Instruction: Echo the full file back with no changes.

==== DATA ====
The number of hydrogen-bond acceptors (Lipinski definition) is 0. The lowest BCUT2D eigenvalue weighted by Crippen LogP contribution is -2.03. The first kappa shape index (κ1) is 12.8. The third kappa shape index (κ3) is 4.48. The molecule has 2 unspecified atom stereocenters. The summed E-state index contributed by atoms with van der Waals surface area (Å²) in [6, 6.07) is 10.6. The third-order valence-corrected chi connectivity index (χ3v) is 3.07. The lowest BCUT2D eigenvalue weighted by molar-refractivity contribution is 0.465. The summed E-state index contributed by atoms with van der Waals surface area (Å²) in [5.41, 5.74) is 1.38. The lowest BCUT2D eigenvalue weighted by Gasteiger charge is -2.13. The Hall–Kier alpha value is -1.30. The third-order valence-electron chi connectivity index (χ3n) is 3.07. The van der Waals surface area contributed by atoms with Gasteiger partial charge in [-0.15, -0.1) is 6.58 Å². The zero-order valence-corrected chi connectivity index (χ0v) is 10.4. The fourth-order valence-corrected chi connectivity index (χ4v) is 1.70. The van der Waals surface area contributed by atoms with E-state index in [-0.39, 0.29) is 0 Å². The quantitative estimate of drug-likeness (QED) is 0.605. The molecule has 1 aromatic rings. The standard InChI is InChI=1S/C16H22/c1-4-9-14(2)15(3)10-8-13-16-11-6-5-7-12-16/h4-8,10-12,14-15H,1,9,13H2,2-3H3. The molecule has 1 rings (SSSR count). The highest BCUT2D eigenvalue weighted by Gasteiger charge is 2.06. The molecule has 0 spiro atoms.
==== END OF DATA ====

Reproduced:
The number of hydrogen-bond acceptors (Lipinski definition) is 0. The lowest BCUT2D eigenvalue weighted by Crippen LogP contribution is -2.03. The first kappa shape index (κ1) is 12.8. The third kappa shape index (κ3) is 4.48. The molecule has 2 unspecified atom stereocenters. The summed E-state index contributed by atoms with van der Waals surface area (Å²) in [6, 6.07) is 10.6. The third-order valence-corrected chi connectivity index (χ3v) is 3.07. The lowest BCUT2D eigenvalue weighted by molar-refractivity contribution is 0.465. The summed E-state index contributed by atoms with van der Waals surface area (Å²) in [5.41, 5.74) is 1.38. The lowest BCUT2D eigenvalue weighted by Gasteiger charge is -2.13. The Hall–Kier alpha value is -1.30. The third-order valence-electron chi connectivity index (χ3n) is 3.07. The van der Waals surface area contributed by atoms with Gasteiger partial charge in [-0.15, -0.1) is 6.58 Å². The zero-order valence-corrected chi connectivity index (χ0v) is 10.4. The fourth-order valence-corrected chi connectivity index (χ4v) is 1.70. The van der Waals surface area contributed by atoms with E-state index in [-0.39, 0.29) is 0 Å². The quantitative estimate of drug-likeness (QED) is 0.605. The molecule has 1 aromatic rings. The standard InChI is InChI=1S/C16H22/c1-4-9-14(2)15(3)10-8-13-16-11-6-5-7-12-16/h4-8,10-12,14-15H,1,9,13H2,2-3H3. The molecule has 1 rings (SSSR count). The highest BCUT2D eigenvalue weighted by Gasteiger charge is 2.06. The molecule has 0 spiro atoms.